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An In-Depth Breakdown | PFR and CSTR Reactor Design

Reactor Design

For reactor design, Fogler’s is a really good start for understanding the basics of reactor design and then books such as by Levenspiel are really useful once the basic knowledge has been acquired, but we will be focusing on Fogler’s algorithm for understanding of problems for reactor design that will be essential for exams and coursework’s.

With reactor design relatively simple theories and models help to give insight into what is going on inside the reactor and if any changes can be made to increase the performance, however, due to this simplicity making alterations to existing designs is a more preferred practice.

The shape of reactors can vary but they will resemble a tank or a tube for the most part and are either a batch reactor or a continuous reactor. Batch reactors have constant changing compositions and are simple to operate and aren’t steady-state, whilst continuous reactors can be two kinds PFR, Plug Flow reactor or CSTR, continuously stirred tank reactors which are used a lot in the industry due to their larger flow rates handling capabilities and control over product quality.

Batch Reactor

Batch reactor schematic diagram (The Essential Chemical Industry – online, 2013)

A batch reactor whilst the reaction is taking place has no flow into or out of the reactor, this is because during the reaction the batch reactor is a closed system. The reaction process in Batch reactors will produce a high conversion of the reactants however the disadvantage is the long reaction time which adds to costs such as labour costs as well as issues that are encountered in the industry such as unreliable batch qualities (Hafeez, 2019).

Plug Flow Reactor (PFR)

PFR schematic diagram (Wikipedia, 2020)

The plug flow reactor model, PFR (sometimes called continuous tubular reactor, CTR) is a cylindrical reactor with a tubular design. The type of flow going through the PFR is called plug flow, which is modelled as infinitely thin coherent plugs (see diagram above), that travels in an axial direction with each ‘plug’ being a different entity and is effectively a small batch reactor per each plug with each plug having a different composition from before or after it. the assumption that is made for a PFR is that the fluid will be perfectly mixed in the radial direction but not mixed at all in the axial direction. The residence time (total time spent in the reactor) is an impulse (a small narrow spike function), and is derived from the position of the fluid in the PFR, and is a key factor when scaling up flow reactors (Vapourtec, 2020).

Continuously Stirred Tank Reactors (CSTR)

CSTR diagram (Wikipedia, 2020)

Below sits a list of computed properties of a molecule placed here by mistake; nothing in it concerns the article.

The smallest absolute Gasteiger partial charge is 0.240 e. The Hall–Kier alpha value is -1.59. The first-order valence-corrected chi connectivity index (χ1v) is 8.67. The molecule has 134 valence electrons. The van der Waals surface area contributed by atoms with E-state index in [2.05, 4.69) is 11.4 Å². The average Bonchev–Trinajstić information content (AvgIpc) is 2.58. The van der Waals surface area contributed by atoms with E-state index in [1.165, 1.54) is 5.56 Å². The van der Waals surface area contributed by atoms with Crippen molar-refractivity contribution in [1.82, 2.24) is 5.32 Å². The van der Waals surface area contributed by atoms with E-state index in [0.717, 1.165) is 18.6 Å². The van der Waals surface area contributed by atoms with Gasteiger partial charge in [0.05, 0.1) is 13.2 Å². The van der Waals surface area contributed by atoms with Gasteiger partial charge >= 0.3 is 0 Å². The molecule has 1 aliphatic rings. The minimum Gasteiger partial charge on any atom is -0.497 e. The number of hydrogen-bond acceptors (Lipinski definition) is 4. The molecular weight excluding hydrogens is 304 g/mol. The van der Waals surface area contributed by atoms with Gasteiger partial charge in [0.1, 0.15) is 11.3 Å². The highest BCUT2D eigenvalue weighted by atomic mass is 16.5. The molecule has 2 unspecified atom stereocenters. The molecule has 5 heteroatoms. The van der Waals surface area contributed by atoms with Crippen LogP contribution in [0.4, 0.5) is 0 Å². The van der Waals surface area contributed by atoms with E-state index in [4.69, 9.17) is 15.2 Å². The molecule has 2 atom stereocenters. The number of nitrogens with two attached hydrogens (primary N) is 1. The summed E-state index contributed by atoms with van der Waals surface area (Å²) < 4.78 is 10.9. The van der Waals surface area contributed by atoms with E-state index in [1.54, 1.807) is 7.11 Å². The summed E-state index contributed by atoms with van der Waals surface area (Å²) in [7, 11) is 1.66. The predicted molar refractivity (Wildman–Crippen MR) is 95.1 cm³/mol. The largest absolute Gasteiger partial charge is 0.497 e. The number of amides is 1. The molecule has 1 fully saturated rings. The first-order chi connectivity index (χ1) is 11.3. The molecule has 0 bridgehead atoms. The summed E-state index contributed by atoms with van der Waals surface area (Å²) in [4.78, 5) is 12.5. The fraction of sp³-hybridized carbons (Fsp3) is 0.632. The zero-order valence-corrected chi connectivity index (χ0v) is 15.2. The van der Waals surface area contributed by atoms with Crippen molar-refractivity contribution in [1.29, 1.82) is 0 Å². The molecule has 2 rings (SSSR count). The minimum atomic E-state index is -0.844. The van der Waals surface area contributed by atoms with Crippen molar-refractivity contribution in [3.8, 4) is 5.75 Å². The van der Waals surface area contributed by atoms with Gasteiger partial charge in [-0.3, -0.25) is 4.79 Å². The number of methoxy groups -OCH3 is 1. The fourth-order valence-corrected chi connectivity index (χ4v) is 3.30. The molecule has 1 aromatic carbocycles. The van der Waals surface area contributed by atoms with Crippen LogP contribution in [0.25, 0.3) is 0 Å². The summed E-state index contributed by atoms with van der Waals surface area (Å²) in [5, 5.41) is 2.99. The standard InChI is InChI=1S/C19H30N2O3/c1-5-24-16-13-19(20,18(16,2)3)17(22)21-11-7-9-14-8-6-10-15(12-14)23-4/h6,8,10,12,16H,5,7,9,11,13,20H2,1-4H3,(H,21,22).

A continuous stirred tank reactor (CSTR) is a basically batch reactor with an impeller or other mixing device to provide efficient mixing. A CSTR is often referred to an idealised agitated vessel used to model operational variables used to attain specific outputs. Using a single CSTR leads to issue of sever back mixing, extremely poor residence time control which limit the performance of the CSTR and have a negative impact on product yield, selectivity and space-yield. Thus, to combat these issues CSTRs are used in cascades of 3 or 4 to promote better residence time control and reduce back mixing (Vapourtec, 2020).

Reactor Design – Equations

To be able to find out a design parameter for a reactor you require, and the first step required a mole balance (can be called Molecular mole balance) to find out from the established system boundary of the reactor on what mass; enters, leaves, stays in the reactor or is converted into a new species.

A material balance must be developed, which is simply:

Inlet Flow + Generation = Outlet Flow + Consumption + Accumulation

(1.11)

If the composition is uniform (the same at all points) in the reactor then the material balance can be done for the whole reactor, if it is not uniform then it needs to be done on an infinitesimal volume which needs to be integrated, this will become more clear when looking at batch and continuous reactors. Going forward there will be a range of notations used and making yourself familiar with these expressions is extremely important.

Ni  Number of moles of species i

Fi  Molar flow rate this is used for continuous reactors at a point in the system

Xi  Conversion of species i during the chemical reaction

Ci  Concentration of species i at a point during the chemical reaction

v  Volumetric flow rate

t  Time

Subscript 0  donates initial value when t = 0

Stoichiometry

For flow reactors:

FA = v CA

(1.12)

FA = FA0(1XA)

(1.13)

 For a batch reactor:

NA = V CA

(1.14)

NA = NA0 (1XA)

(1.15)

Conversion

Conversion refers to the number of moles of a species that has been changed or converted into a new species, for a batch reactor this will be in terms of moles and for a continuous flow reactor this will be in terms of molar flow rates, this is simply just a division of how much of species A has been used up over the original amount of species A at t = 0.

XA = NA0  NANA0 Batch Reactor

(1.16)

XA = FA0  FAFA0 Flow Reactor

(1.17)

There is a special case when the densities are constant, or we assume constant density we then assume the volume is constant as (density = mass/volume) for the fluid element and conversion becomes:

XA = CA0  CACA0 

(1.18)

Equation 1.18 can be further simplified due to the fact that CA0CA0 = 1 so

XA = CA0  CACA0 = 1CACA0

(1.19)

then this expression for conversion can be written as:

XA = CACA0

(1.20)

CAO will be constant and the XA and CA will be changing throughout the reaction. For liquids, when the density is constant volumetric flow rates are the same throughout:

v = v0

(1.21)

Space-Time and Space-Velocity